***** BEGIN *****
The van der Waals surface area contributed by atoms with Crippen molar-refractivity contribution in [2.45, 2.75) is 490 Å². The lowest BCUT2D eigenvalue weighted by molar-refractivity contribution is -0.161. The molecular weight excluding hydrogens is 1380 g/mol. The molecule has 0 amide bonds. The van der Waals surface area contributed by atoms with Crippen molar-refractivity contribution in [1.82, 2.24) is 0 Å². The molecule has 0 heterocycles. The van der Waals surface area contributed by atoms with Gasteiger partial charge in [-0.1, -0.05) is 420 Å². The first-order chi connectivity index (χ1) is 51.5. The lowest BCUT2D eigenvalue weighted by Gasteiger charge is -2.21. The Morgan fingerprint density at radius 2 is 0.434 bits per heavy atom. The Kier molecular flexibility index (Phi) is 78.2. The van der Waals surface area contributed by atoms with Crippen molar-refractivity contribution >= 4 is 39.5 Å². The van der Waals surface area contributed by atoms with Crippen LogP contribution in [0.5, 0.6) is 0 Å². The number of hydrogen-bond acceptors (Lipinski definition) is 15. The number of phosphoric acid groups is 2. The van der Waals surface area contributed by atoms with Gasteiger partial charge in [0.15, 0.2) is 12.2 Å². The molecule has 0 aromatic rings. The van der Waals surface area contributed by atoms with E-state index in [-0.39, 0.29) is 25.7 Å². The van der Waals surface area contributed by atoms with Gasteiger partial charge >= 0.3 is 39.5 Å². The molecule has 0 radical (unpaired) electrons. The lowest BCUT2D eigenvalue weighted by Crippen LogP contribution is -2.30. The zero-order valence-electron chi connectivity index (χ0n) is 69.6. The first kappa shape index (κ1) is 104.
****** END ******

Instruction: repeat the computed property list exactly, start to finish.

The van der Waals surface area contributed by atoms with Crippen molar-refractivity contribution in [2.45, 2.75) is 490 Å². The lowest BCUT2D eigenvalue weighted by molar-refractivity contribution is -0.161. The molecular weight excluding hydrogens is 1380 g/mol. The molecule has 0 amide bonds. The van der Waals surface area contributed by atoms with Crippen molar-refractivity contribution in [1.82, 2.24) is 0 Å². The molecule has 0 heterocycles. The van der Waals surface area contributed by atoms with Gasteiger partial charge in [-0.1, -0.05) is 420 Å². The first-order chi connectivity index (χ1) is 51.5. The lowest BCUT2D eigenvalue weighted by Gasteiger charge is -2.21. The Morgan fingerprint density at radius 2 is 0.434 bits per heavy atom. The Kier molecular flexibility index (Phi) is 78.2. The van der Waals surface area contributed by atoms with Crippen molar-refractivity contribution >= 4 is 39.5 Å². The van der Waals surface area contributed by atoms with Crippen LogP contribution in [0.5, 0.6) is 0 Å². The number of hydrogen-bond acceptors (Lipinski definition) is 15. The number of phosphoric acid groups is 2. The van der Waals surface area contributed by atoms with Gasteiger partial charge in [0.15, 0.2) is 12.2 Å². The molecule has 0 aromatic rings. The van der Waals surface area contributed by atoms with E-state index in [-0.39, 0.29) is 25.7 Å². The van der Waals surface area contributed by atoms with Gasteiger partial charge >= 0.3 is 39.5 Å². The molecule has 0 radical (unpaired) electrons. The lowest BCUT2D eigenvalue weighted by Crippen LogP contribution is -2.30. The zero-order valence-electron chi connectivity index (χ0n) is 69.6. The first kappa shape index (κ1) is 104.